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Eight twenty five.

The next day it rained. I had planned to do some soul searching today, but now I think I’ll just have a day in the life. My dreams this morning concerned issues of control and why I read so many Tarzan novels in my youth. Maybe it doesn’t matter what I fed my mind with when I was young. The last therapist I saw seemed to think that being a control person was a problem. I’m not even sure what she meant, and what would be the alternative to being in control? I asked her that and she had no answer. She was full of buzzwords and cliches and hadn’t really thought anything through. I don’t think she was capable of original thought but instead sponged her ideas from current trends. A lot of people do that. The result is that people go around prattling nonsense they know nothing about. They were never taught critical thinking skills in school, or how to think rather than what to think. It seems that society doesn’t encourage freethinking anymore. We’ve done away with philosophy classes in some schools or made them an elective to the point where students don’t bother with them. But without philosophy, people have no compass to steer their lives by. They just shoot the chutes of mass production and become model citizens with little self knowledge.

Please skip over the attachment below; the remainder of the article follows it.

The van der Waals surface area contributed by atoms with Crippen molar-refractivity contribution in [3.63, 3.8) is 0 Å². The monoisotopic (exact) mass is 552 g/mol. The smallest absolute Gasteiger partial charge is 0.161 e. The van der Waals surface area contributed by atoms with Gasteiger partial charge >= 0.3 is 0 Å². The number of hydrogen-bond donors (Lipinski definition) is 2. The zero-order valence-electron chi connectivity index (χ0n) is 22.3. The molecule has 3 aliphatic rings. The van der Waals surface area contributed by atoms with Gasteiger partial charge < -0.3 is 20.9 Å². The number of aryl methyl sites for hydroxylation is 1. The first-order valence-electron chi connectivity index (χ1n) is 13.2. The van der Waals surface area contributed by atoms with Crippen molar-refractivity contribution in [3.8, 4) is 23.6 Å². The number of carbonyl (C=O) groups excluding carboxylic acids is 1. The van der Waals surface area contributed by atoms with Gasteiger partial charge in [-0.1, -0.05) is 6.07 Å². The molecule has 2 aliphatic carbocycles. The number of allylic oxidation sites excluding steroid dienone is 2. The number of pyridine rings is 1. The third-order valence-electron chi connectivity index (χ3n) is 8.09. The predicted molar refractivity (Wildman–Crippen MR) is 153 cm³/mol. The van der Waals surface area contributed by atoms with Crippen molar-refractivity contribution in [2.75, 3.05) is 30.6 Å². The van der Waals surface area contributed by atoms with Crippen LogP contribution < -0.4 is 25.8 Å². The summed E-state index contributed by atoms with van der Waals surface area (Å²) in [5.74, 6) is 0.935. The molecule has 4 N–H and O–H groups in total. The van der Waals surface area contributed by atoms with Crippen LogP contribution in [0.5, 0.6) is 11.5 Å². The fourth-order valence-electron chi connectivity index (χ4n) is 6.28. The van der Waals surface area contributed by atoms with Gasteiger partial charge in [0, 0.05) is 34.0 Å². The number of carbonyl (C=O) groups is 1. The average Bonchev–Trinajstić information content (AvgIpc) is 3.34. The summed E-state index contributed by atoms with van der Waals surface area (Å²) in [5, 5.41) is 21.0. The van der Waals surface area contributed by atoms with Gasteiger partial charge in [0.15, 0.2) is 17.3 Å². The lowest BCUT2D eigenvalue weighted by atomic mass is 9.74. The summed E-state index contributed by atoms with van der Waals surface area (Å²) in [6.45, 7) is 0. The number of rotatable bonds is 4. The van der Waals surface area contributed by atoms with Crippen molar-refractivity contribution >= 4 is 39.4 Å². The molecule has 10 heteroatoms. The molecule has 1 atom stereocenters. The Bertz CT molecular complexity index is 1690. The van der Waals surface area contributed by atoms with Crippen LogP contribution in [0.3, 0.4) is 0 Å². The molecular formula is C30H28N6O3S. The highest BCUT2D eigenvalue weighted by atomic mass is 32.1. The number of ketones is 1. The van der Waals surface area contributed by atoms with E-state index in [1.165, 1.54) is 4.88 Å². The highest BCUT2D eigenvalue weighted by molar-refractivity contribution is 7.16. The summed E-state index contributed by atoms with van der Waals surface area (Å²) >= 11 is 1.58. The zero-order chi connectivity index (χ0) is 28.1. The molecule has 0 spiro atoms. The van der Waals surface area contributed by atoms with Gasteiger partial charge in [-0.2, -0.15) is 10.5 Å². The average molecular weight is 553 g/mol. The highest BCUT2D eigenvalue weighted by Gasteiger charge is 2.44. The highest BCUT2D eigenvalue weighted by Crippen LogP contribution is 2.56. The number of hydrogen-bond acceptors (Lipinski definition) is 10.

Quarter of ten. I observed something strange on my way to the store this morning. Two guys were working on the roof of a shed where Derek lives. Parked at the curb was their truck, a big white pickup with “Redneck” on the windshield and a Confederate flag for license plates, no number anywhere. Only a block away from them, Chico was still doing yard work for a neighbor on my street. I just hope that Aesop and I are safe here at home. It’s been raining all morning, so I took my umbrella to the market. People were fairly civil to each other inside the store, patiently waiting in line like they’re supposed to. I just wish I could do something to moderate the extremes I see in my neighborhood. What has the world come to? And how can we repair the damage? The situation is enough to make anybody paranoid. 

Second Thoughts on a Christmas Gift

Three thirty. I got through the lengthy digression in Victor Hugo, and I actually enjoyed the last part that goes more into philosophy of religion. Just as I was finishing up, a package came for Roxanne and Aesop. But the book for Roxanne contains some ideas that aren’t necessarily very Christian, so she may object to them. I think David Burns is probably an atheist, or else he couldn’t claim that absolutes do not exist in this universe, and that no one but yourself can criticize you. He also says that justice is only relative, and absolute justice doesn’t exist. This all points to godlessness, and this undercurrent runs through the whole book Feeling Good. A reader who is not wide awake might miss the inevitable implication of heresy. I think I’ll give her the book anyway, but I’ll warn her of its religious pitfalls. I’ve met more than one person who read this book and saw no incompatibility with Christianity, so maybe I’m splitting hairs and being pedantic. More likely, my instinct for coherence and consistency is able to compare and contrast ideas and isolate contradictions among them that other people simply won’t perceive. Therefore, I should give Roxanne the book and shut up. Call it a Merry Christmas and call it good. Hohoho!